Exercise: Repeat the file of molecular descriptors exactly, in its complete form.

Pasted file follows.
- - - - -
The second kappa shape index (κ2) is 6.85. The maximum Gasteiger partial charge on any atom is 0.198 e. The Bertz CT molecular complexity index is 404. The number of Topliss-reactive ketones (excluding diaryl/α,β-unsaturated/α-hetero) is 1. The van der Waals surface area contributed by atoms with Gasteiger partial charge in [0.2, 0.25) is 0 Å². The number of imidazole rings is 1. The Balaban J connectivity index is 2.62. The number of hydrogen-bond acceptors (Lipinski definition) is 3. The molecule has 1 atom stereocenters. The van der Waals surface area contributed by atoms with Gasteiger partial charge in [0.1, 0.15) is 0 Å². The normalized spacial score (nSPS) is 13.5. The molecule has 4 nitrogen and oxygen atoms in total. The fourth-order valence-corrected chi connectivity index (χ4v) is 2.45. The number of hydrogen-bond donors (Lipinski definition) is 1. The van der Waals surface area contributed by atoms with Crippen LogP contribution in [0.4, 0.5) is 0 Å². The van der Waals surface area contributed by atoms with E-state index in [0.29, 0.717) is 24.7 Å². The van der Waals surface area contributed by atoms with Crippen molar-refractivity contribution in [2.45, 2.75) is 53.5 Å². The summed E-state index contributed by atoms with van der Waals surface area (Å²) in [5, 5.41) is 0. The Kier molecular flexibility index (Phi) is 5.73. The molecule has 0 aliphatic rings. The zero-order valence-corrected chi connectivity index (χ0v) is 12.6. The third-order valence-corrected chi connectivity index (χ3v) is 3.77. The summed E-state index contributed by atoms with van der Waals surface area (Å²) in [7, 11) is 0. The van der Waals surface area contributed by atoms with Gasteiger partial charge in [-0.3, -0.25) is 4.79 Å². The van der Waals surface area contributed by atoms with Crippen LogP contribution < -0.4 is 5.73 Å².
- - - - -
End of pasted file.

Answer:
The second kappa shape index (κ2) is 6.85. The maximum Gasteiger partial charge on any atom is 0.198 e. The Bertz CT molecular complexity index is 404. The number of Topliss-reactive ketones (excluding diaryl/α,β-unsaturated/α-hetero) is 1. The van der Waals surface area contributed by atoms with Gasteiger partial charge in [0.2, 0.25) is 0 Å². The number of imidazole rings is 1. The Balaban J connectivity index is 2.62. The number of hydrogen-bond acceptors (Lipinski definition) is 3. The molecule has 1 atom stereocenters. The van der Waals surface area contributed by atoms with Gasteiger partial charge in [0.1, 0.15) is 0 Å². The normalized spacial score (nSPS) is 13.5. The molecule has 4 nitrogen and oxygen atoms in total. The fourth-order valence-corrected chi connectivity index (χ4v) is 2.45. The number of hydrogen-bond donors (Lipinski definition) is 1. The van der Waals surface area contributed by atoms with Crippen LogP contribution in [0.4, 0.5) is 0 Å². The van der Waals surface area contributed by atoms with E-state index in [0.29, 0.717) is 24.7 Å². The van der Waals surface area contributed by atoms with Crippen molar-refractivity contribution in [2.45, 2.75) is 53.5 Å². The summed E-state index contributed by atoms with van der Waals surface area (Å²) in [5, 5.41) is 0. The Kier molecular flexibility index (Phi) is 5.73. The molecule has 0 aliphatic rings. The zero-order valence-corrected chi connectivity index (χ0v) is 12.6. The third-order valence-corrected chi connectivity index (χ3v) is 3.77. The summed E-state index contributed by atoms with van der Waals surface area (Å²) in [7, 11) is 0. The van der Waals surface area contributed by atoms with Gasteiger partial charge in [-0.3, -0.25) is 4.79 Å². The van der Waals surface area contributed by atoms with Crippen LogP contribution < -0.4 is 5.73 Å².